In Clay and Platte Counties, an estimated 2,700 children live without consistent access to nutritious food. One out of five Northland children live in a home without enough food. Often, a school lunch is their only meal of the day.

Becky Hager, a licensed registered dietitian

Becky Hager, RD

Going Hungry

What happens to children who go to school hungry? “Just skipping breakfast can affect cognitive development and academic performance as the body is not receiving enough energy for the day,” explained Becky Hager, RD, LD, a licensed and registered outpatient dietitian. Nutrition is important for good health and can protect against disease later in life.

Rainbow of fruits and vegetables

Food nourishes and provides energy for adults and children to help them get through the day.

When a person lacks proper nutrition, he or she is more likely to develop diabetes, heart or kidney disease, cancer, depression or a weakened immune system.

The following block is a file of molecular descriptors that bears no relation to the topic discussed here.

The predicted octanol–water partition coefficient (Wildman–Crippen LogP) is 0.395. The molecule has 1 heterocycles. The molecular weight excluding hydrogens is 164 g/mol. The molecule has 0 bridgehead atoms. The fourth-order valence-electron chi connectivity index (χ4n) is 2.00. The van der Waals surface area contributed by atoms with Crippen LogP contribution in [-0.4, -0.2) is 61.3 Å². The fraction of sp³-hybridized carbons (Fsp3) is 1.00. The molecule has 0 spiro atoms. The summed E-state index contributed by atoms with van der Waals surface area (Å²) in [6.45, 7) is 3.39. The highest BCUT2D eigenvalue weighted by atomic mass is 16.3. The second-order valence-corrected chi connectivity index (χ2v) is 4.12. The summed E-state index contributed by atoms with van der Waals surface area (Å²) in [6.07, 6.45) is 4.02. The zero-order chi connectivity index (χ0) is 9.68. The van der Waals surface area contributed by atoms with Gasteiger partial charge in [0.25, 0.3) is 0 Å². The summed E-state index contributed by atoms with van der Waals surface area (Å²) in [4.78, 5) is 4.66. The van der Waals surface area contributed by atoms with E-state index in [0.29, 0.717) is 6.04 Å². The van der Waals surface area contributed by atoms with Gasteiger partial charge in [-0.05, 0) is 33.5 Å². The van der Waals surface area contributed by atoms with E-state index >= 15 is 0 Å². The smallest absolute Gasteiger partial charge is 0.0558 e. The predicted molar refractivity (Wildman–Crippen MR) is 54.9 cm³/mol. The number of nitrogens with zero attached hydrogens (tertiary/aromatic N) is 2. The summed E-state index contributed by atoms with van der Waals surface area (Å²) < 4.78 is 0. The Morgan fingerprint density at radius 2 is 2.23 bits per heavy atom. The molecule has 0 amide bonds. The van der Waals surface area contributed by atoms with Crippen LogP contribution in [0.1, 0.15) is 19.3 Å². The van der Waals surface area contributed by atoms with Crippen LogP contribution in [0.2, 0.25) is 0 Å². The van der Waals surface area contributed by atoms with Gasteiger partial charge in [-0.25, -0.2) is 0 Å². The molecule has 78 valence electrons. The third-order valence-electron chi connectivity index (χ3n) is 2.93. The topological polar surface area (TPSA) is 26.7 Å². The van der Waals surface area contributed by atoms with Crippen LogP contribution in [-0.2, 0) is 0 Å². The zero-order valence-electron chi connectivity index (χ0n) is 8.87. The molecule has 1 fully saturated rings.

Last year, the hospital gave nearly $47,000 to the group Feed Northland Kids to help childhood hunger in our community. The organization was one of the charities selected for the hospital’s Chip In For Charity Open golf tournament.

Help for Seniors

NKCH also helps hunger by hosting an annual Harvesters food drive and subsidizing Meals on Wheels for seniors. In 2017, the hospital’s food drive collected over 16,000 actual and virtual pounds of food.

While children may struggle for a daily nutritious meal, seniors also can experience difficulties getting enough food. Barriers for seniors can include lack of transportation and limited income. The hospital subsidizes the cost of over 40,000 meals delivered to seniors in Clay and Platte Counties at a yearly cost of over $126,000.

In a home where food is scarce, when it does become available, family members tend to overeat. “Surprisingly, obesity and food insecurity are directly linked,” Becky said. “An overweight child or adult could still be malnourished.”

Seven Tips to Eat Healthy for Less Money

  • Plan meals ahead.
  • Buy things on sale and use coupons.
  • Cook in large amounts. Use leftovers for additional meals.
  • Buy dairy products in bulk. Freeze milk if needed.
  • Eat whole grains. Fiber keeps hunger at bay, and whole grains cost less.
  • Get protein from meatless sources, like eggs, dried beans and lentils, or try canned fish as an easy meal.
  • Buy produce, especially the colors of the rainbow. Purchase fresh when in season. Frozen and canned fruits and vegetables also are options.

More Helpful Resources

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